The Cartographic Crux of the Israeli-Palestinian Conflict
Maps are incredibly powerful instruments. In addition to conveying geographical information, maps, ab aeterno, manifest political, philosophical, actual and imagined snapshots of time. And nowhere on Earth is the meaning of maps more powerful and more controversial than in the Middle East, particularly when it comes to Israel and its Arab neighbors.
A very public controversy with regard to a map of Israel erupted last month in London. The Israeli Ministry of Tourism placed an advertisement throughout the London Underground showing a map of Israel, the West Bank, Gaza Strip and the Golan Heights in the same yellow color, giving the impression that Israel’s vast geography did not include occupied Palestinian territory. Obviously misrepresentative, because a British tourist cannot sunbath on the pristine beaches of Gaza or shop the markets of Ramallah, all the while travelling from Eilat to Tel Aviv to Jerusalem to Haifa. After mass protests, the Israeli Ministry removed the posters, calling them a “professional mistake.” However, Ministry officials most likely see the incident as a market miscalculation rather than an issue related to the borders of their country.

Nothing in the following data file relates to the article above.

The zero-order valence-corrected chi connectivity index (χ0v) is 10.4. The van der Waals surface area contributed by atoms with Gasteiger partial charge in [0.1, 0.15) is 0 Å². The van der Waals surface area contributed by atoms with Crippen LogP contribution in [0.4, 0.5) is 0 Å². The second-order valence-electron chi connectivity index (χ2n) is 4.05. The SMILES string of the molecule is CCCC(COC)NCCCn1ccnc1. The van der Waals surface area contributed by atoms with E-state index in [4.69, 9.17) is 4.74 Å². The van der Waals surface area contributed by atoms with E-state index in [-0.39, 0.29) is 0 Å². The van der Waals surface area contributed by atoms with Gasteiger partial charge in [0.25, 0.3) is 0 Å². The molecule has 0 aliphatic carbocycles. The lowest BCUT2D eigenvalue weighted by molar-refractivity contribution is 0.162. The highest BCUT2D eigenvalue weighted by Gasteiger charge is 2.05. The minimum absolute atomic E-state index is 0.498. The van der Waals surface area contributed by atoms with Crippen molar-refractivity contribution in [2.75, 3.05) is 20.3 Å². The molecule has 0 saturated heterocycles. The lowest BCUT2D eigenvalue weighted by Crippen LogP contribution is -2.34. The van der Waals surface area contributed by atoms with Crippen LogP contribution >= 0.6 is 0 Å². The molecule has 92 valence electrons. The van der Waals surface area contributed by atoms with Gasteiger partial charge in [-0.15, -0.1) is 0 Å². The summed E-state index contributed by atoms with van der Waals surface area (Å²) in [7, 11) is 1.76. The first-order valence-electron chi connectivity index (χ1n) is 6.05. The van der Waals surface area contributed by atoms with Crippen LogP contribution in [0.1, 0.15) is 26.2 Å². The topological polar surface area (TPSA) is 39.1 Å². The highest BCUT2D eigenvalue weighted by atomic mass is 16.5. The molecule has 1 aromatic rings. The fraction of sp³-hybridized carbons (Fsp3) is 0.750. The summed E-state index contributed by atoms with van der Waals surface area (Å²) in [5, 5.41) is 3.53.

A similar incident occurred when I was travelling through Israel a few months ago. I noticed that my travel map, published by Hertz, all but erased the existence of the occupied Palestinian territory. After my short blog-piece on Huffington Post, Hertz management went through an internal process to adjust its map. Hertz, a U.S. based company, made the decision that its travel maps should represent as accurately as possible the geography of the state(s) in which it does business, and ignoring international legal realities of occupation was clearly not acceptable. Having been privy to the subsequent drafts, it was fascinating to see how Hertz’s Israeli cartographer struggled to identify Palestinian areas, settlements roads, the Green Line that divides Israel proper from the occupied West Bank, the armistice line with Syria, and other important foundations for the yet to be agreed upon borders of the State of Israel. In the end, Hertz is now publishing a map that identifies all of the above.